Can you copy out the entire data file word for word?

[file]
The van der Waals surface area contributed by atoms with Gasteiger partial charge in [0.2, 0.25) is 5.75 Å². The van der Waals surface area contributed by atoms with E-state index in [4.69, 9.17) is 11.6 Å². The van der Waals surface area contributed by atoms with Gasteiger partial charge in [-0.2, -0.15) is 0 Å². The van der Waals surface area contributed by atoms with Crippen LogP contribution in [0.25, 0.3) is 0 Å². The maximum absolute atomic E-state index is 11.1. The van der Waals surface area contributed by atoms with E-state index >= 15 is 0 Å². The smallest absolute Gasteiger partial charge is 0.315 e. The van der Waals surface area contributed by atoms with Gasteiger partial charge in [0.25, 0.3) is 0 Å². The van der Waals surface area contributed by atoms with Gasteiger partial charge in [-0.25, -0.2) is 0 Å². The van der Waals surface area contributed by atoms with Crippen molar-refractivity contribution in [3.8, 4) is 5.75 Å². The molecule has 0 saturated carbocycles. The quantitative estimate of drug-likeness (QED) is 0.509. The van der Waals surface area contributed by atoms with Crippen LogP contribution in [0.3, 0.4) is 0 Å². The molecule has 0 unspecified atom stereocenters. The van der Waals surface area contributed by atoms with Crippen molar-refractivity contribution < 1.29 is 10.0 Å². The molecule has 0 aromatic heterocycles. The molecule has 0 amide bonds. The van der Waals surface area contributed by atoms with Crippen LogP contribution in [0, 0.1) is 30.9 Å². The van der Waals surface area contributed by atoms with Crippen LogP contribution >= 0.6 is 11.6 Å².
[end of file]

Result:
The van der Waals surface area contributed by atoms with Gasteiger partial charge in [0.2, 0.25) is 5.75 Å². The van der Waals surface area contributed by atoms with E-state index in [4.69, 9.17) is 11.6 Å². The van der Waals surface area contributed by atoms with Gasteiger partial charge in [-0.2, -0.15) is 0 Å². The van der Waals surface area contributed by atoms with Crippen LogP contribution in [0.25, 0.3) is 0 Å². The maximum absolute atomic E-state index is 11.1. The van der Waals surface area contributed by atoms with E-state index >= 15 is 0 Å². The smallest absolute Gasteiger partial charge is 0.315 e. The van der Waals surface area contributed by atoms with Gasteiger partial charge in [0.25, 0.3) is 0 Å². The van der Waals surface area contributed by atoms with Gasteiger partial charge in [-0.25, -0.2) is 0 Å². The van der Waals surface area contributed by atoms with Crippen molar-refractivity contribution in [3.8, 4) is 5.75 Å². The molecule has 0 saturated carbocycles. The quantitative estimate of drug-likeness (QED) is 0.509. The van der Waals surface area contributed by atoms with Crippen LogP contribution in [0.3, 0.4) is 0 Å². The molecule has 0 unspecified atom stereocenters. The van der Waals surface area contributed by atoms with Crippen molar-refractivity contribution < 1.29 is 10.0 Å². The molecule has 0 aromatic heterocycles. The molecule has 0 amide bonds. The van der Waals surface area contributed by atoms with Crippen LogP contribution in [0, 0.1) is 30.9 Å². The van der Waals surface area contributed by atoms with Crippen LogP contribution >= 0.6 is 11.6 Å².